ZENIT provides this translation of a commentary by the Pontifical Household preacher, Capuchin Father Raniero Cantalamessa, on the readings from the liturgy of Sunday 2nd September 2007 .
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Be Modest in What You Do!
22nd Sunday in Ordinary Time
Sirach 3:19-21, 30-31; Hebrews 12:18-19, 22-24a; Luke 14:1, 7-14
The beginning of this Sunday’s Gospel helps us to correct a widely diffused prejudice: “One Sabbath when he went to dine at the house of a ruler who belonged to the Pharisees, they were watching him.” Reading the Gospel from a certain angle we have ended up making the Pharisees the prototype for all vices: hypocrisy, duplicity, falsity; Jesus’ enemies par excellence. The terms “Pharisee” and “Pharisaical” have entered into the vocabulary of many languages with negative connotations.
Such an idea of the Pharisees is not correct. There were certainly many among them who corresponded to this negative image and it is with these that Jesus has serious problems. But not all of them were like this. Nicodemus, who comes to see Jesus one night and who later defended him before the Sanhedrin, was a Pharisee (cf. John 3:1; 7:50ff.). Saul was a Pharisee before his conversion and was certainly a sincere and zealous person then, if misguided. Gamaliel, who defended the apostles before the Sanhedrin, was a Pharisee (cf. Acts 5:34ff.).
Jesus’ relationships with the Pharisees were not only conflictual. They often shared the same convictions, such as faith in the resurrection of the dead and the love of God and neighbor as the first and most important commandment of the law. Some, as we see in Sunday’s Gospel, even invited Jesus to dinner at their house. Today there is agreement that the Pharisees did not want Jesus to be condemned as much as their rival sect, the Sadducees, who belonged to Jerusalem’s priestly caste.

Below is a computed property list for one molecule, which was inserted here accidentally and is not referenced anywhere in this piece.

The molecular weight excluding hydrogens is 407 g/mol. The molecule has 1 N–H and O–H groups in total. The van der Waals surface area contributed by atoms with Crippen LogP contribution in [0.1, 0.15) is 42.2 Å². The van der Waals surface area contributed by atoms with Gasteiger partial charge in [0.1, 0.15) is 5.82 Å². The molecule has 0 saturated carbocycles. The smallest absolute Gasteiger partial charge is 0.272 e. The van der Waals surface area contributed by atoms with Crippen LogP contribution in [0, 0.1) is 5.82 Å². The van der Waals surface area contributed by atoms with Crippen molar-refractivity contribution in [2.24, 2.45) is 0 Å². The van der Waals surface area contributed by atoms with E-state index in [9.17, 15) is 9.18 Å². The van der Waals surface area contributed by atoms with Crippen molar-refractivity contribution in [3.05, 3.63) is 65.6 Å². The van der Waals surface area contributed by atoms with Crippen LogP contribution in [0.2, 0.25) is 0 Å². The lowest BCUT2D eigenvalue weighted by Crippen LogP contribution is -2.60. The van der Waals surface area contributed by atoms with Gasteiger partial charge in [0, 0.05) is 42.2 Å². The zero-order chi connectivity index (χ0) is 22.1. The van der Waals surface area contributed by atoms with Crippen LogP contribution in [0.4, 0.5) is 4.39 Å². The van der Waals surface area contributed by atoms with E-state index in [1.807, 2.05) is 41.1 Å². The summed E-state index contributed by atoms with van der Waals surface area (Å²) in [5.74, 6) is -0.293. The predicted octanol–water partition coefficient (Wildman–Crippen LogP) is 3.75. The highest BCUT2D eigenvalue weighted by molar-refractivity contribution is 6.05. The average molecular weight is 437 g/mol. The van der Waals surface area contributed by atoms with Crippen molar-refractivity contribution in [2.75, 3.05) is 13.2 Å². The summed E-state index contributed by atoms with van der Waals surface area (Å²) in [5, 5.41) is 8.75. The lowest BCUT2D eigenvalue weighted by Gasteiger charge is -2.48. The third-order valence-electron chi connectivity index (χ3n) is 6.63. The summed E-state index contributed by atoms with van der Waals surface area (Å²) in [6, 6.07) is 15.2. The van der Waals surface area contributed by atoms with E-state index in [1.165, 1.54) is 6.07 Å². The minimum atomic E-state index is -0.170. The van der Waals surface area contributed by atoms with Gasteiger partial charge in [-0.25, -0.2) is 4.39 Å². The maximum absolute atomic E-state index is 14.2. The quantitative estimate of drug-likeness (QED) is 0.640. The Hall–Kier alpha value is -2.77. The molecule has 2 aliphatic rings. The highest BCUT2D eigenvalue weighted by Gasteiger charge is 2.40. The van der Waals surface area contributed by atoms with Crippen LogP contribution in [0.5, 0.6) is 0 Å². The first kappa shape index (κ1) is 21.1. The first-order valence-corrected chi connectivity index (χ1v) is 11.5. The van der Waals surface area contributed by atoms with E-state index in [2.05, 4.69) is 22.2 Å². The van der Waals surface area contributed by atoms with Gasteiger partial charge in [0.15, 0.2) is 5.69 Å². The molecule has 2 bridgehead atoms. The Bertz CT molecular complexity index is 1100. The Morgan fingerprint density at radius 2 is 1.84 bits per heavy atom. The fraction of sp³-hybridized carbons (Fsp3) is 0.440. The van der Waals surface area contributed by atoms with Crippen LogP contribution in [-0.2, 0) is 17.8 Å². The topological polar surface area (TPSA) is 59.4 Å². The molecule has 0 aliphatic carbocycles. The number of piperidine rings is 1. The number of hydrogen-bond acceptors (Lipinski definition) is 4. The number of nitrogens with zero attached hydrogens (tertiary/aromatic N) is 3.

For all these reasons, it would be a very good thing to stop using the terms “Pharisee” and “Pharisaical” in a disparaging way. This would also help dialogue with the Jews who recall with great respect the role played by the Pharisees in their history, especially after the destruction of Jerusalem.
During the dinner that Sabbath, Jesus taught two important things: one directed to those who were invited and the other to their host. To the host Jesus says (perhaps privately or only in the presence of his disciples): “When you give a dinner or a banquet, do not invite your friends or your brothers or your relatives or rich neighbors …” This is what Jesus himself did when he invited the poor, the afflicted, the meek, the hungry, the persecuted — the persons named in the beatitudes — to the great banquet of the kingdom.
But this time I would like to focus on what Jesus says to the invitees. “When you are invited to a wedding feast, do not take a place of honor …” Jesus does not intend to give a lesson in good manners here. Neither does he wish to encourage the subtle calculation of those who take a lower place with the secret hope of gaining a more honorable place from the host. The parable could deceive us if we do not think about the banquet and the host that Jesus has in mind. The banquet is the most universal one of the kingdom and God is the host.
In life, Jesus wants to say, Choose the last place, try to work more for the benefit of others than for your own benefit. Be modest in evaluating your merits, allow others to do this instead (“No one is a good judge of his own case”), and already in this life God will lift you up. He will lift you up in his grace; he will make you rise in the ranks of Jesus’ friends and true disciples, which is the only thing that really matters.
He will also exalt you in the esteem of others. It is a surprising fact but a true one: It is not only God who “comes to the humble but holds the proud at a distance” (cf. Psalm 107:6); men do the same, whether or not they are believers. Modesty, when it is sincere and not affected, conquers, makes those who practice it loved, makes their company desirable, their opinion appreciated. True glory flees from those who seek it and seeks those who flee from it.
We live in a society that has an extreme need to hear this Gospel message of humility again. Running to take the first seats, perhaps without scruple using others as steppingstones, being opportunistic and viciously competitive — these are things that are universally condemned but, unfortunately, they are also universally practiced. The Gospel has an impact on society, even when it speaks of humility and modesty.